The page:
On his fourth conviction, automatically, the charges brought against him are felony charges, and the court is even harsher with him. Martin is convicted of the offense and sentenced to three years in prison. Cumulatively, his jail sentence comes to over five years.

The law indicates that a non-citizen needs only two convictions whose total jail time is five years or more to make him inadmissible. This means that Martin cannot get out of the country and get back as he would before; neither can he become a citizen of the U.S.

Consequences of DUI on Good Moral Character

An immigrant that wants changes in their status is required to demonstrate he or she is of good moral character. Some of the instances that require an immigrant to show they are of good morals are:

  • When an immigrant wishes to become a citizen of the U.S
  • When an immigrant wants to get his or her deportation orders revoked.

Typically, when a person has two or less standard DUI convictions, it does not affect their chances of getting naturalized. However, when one has multiple convictions, it will be concluded that the immigrant is an addict to alcohol. Under the immigration law, he is termed as a habitual drunkard who is not a character in good morals.

A habitual drunkard, in this case, is not an alcoholic. An alcoholic person can be of good character. However, the character or behavior of the individual when they are drunk is what leads to this conclusion.

For instance, Tom is a non-citizen but struggles with alcoholism. He joins Alcoholics Anonymous to help him overcome it and even attended a DUI school multiple times. He is typically very disciplined at work and respected in his community.

One day while at work, immigration officials do a sweep, and he is caught up. He is served with a notice for deportation for being in the country illegally. However, Tom decides to request a cancellation of the deportation order from the immigration court. Unfortunately for him, he already has multiple DUI convictions. These indicate that he is unable to control his drinking; hence, he is a habitual drunkard according to immigration laws. Because of this, his petition is denied on the basis that he doesn’t have good morals.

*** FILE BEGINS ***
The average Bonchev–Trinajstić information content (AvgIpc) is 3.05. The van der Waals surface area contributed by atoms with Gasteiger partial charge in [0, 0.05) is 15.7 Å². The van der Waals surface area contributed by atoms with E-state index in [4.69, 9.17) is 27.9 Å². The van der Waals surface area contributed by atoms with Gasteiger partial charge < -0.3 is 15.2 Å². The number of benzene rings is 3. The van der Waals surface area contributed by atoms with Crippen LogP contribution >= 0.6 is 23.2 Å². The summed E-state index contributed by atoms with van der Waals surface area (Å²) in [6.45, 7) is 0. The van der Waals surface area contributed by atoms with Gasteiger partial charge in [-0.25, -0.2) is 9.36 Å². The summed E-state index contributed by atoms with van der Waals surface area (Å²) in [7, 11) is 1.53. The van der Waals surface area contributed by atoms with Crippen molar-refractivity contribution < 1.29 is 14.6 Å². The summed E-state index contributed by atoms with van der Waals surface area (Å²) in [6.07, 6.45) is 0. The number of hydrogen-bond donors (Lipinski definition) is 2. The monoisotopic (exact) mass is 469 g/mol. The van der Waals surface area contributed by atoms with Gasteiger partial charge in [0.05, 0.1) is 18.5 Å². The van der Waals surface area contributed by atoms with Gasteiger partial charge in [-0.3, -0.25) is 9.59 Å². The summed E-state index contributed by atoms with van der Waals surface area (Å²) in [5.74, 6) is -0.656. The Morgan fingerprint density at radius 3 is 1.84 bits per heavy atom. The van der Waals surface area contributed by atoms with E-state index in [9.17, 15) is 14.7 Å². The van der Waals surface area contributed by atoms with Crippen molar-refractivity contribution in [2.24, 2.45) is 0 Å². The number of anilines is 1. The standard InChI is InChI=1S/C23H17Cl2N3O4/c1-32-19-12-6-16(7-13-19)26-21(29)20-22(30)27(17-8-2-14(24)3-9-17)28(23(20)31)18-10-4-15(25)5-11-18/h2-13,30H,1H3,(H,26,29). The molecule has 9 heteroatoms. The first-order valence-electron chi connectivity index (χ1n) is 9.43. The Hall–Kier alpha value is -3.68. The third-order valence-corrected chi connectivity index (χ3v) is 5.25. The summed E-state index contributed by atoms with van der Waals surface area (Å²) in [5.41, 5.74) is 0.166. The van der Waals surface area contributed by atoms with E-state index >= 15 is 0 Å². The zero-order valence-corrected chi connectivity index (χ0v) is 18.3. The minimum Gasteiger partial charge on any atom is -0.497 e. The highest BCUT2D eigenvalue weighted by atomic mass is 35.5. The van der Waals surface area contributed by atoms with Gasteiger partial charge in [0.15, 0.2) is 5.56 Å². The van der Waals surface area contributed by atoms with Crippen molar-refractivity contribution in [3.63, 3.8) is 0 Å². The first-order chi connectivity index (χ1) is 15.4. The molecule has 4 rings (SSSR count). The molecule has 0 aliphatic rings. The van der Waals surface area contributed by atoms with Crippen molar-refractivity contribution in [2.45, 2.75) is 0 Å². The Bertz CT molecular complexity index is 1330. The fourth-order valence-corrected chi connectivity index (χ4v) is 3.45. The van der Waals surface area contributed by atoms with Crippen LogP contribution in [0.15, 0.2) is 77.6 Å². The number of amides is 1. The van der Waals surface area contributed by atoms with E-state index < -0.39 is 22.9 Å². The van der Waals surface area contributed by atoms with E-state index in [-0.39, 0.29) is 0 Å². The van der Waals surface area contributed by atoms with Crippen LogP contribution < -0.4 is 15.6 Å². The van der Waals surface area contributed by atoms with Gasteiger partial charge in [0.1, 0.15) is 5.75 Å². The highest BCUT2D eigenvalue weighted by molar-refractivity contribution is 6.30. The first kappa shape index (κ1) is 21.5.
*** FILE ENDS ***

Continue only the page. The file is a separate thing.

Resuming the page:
DUI Offenses by Unlawfully Present

By itself, a DUI verdict will not result in the removal of an immigrant. However, getting a DUI conviction will flag the unlawful presence of the immigrant in the country. However, this does not always apply. The state of California is referred to as the sanctuary state. What this means is that when an immigrant is found doing some things, the law enforcement agencies will not get in touch with ICE. These are:

  • When an immigrant identifies themselves to the police or state agencies using an AB 60 license
  • When an immigrant is arrested and convicted on a misdemeanor low-level offense like a simple DUI

However, every arrest and conviction is a public record, meaning it can be seen or accessed by anyone. If immigration and customs enforcement agency is searching for a person, your history of an arrest will help them locate you. It is possible to have your previous DUI convictions known to the ICE. There have been cases where ICE agents found undocumented immigrants from their old DUI convictions. These immigrants get arrested and deported because of their unlawful presence in the country.

Can an Alien Convicted of a DUI Avoid Deportation?

The answer is no. An unlawful immigrant can only avoid deportation on a DUI offense by avoiding using drugs or drinking and driving in the first place. An immigrant with a prior DUI conviction or one arrested for drugged or drunk driving needs to get in touch with a DUI attorney as soon as they can.

With your lawyer, it is possible to fight these allegations and may get the charges dismissed or reduced to simple DUI offenses that will not lead to your deportation.

Finding a Los Angeles DUI Attorney Near Me

A DUI offense is a priorable crime in California. The more you repeat the offense, the harsher the penalties become. This is true for both citizens and non-citizens alike. Multiple convictions and specific circumstances can make a person be deported or become inadmissible. This is devastating, despite the other penalties a person faces. When charges on drunk or drugged driving are brought up against you, getting in touch with a DUI lawyer is crucial to avoid the severe penalties. At Leah Legal in Van Nuys, we are experienced and ready to fight these allegations for you. Call us at 818-484-1100, and let us be of assistance to you.